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The Ignored History Of Mary Magdalene

In line with Church doctrine Mary Magdalene was a prostitute. She had been also known as Mary of Bethany and employed spikenard when anointing the feet of Jesus Christ. She was subsequently converted and expended the remainder of her lifetime repentant. The Church modified their opinion of Mary Magdalene in 1969, but they still like to get people to think otherwise. Who had been the real Mary Magdalene? What is her real identity and why did the gospel writers change her story?
It has been said many times that the portrayal of Mary Magdalene within the New testament by the gospel writers is actually doubtful to say the least. Unlike the other women within the Bible, she is referred to only by name and not, for example, ‘Mary Magdalene the wife of John’ or ‘sister of James’. She is simply ‘Mary Magdalene’. This makes her unique. Mary Magdalene always appears top of any record about the followers of Christ, aside from the Virgin Mary. Groups considered as heretics by the Church her in a special, almost fanatical, reverence – why? What did they know that the actual gospel authors didn’t?
We are able to search the gospels for the answers to her high standing, yet will find no hints. It is only after the crucifixion, when she anoints Jesus’ lifeless body with spikenard, when she is first mentioned by name (apart from a brief appearance within Luke). The New International Edition of the Holy bible quotes Luke (8:1-3) which says that Mary Magdalene was one of the women following Christ from town to town.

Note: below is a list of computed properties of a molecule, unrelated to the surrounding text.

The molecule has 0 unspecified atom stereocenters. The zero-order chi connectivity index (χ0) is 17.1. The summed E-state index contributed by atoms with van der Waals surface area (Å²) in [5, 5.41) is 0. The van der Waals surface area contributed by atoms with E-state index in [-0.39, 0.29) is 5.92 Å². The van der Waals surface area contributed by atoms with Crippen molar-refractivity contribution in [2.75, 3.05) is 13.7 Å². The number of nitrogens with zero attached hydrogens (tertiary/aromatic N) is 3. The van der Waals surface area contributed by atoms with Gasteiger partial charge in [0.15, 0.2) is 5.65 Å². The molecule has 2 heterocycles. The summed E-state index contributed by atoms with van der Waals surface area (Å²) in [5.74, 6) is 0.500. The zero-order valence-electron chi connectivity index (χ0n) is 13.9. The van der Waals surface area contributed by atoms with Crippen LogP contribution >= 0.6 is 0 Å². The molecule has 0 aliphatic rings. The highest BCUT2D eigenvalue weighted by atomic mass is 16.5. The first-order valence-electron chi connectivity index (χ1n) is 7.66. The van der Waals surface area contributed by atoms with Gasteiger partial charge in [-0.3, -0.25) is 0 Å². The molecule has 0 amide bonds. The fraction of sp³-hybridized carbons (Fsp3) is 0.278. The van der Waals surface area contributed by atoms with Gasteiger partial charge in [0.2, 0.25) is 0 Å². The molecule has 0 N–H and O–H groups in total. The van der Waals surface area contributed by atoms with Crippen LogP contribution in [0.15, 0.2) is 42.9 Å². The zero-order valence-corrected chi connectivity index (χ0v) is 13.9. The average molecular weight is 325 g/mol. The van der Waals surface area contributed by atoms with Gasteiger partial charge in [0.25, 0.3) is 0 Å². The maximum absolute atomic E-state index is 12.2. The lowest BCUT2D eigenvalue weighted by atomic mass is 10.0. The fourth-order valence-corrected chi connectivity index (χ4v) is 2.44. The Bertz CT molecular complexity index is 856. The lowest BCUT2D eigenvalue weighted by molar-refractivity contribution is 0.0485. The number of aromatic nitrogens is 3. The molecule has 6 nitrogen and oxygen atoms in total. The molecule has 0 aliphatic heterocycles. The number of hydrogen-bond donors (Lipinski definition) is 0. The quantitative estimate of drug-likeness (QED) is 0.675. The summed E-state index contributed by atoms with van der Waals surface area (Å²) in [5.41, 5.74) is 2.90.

Clearly then, a number of Jesus’ disciples were women. This is against the Church teachings and what’s more the women didn’t have to depend on their men for cash. What makes this particular ‘financial independence’ even more interesting, is that it shows that Jesus and his followers had been more than comfortable living off of the immoral earnings of a prostitute! Either she and the other women had been working hard, or they were from a prosperous family.
Carla Ricci, in her book Mary Magdalene and many others (1994) suggests something more important is being highlighted in the brief reference to her in Luke, ‘Going through the indexes to whole stacks of exegetical and theological writings held in the Pontifical Biblical Institute showed me that these verses were almost left out.’ She continues, ‘little has been written, specifically and purposely, on Luke 8:1-3.’ Is this omission simply a general disrespect for female followers of Christ – a kind of bigotry – or is it particularly directed at her for some other reason?

Bearing in mind exactly how central she is to the entire Jesus saga, it’s very strange that if the verses of Luke ended up being completely left out, then there’d have hardly been mention of her name whatsoever in the entire New testament. The marginalisation of the role of Mary is odd, plus it appears to have backfired as her role continues to demand attention.


Source by Mark Naples

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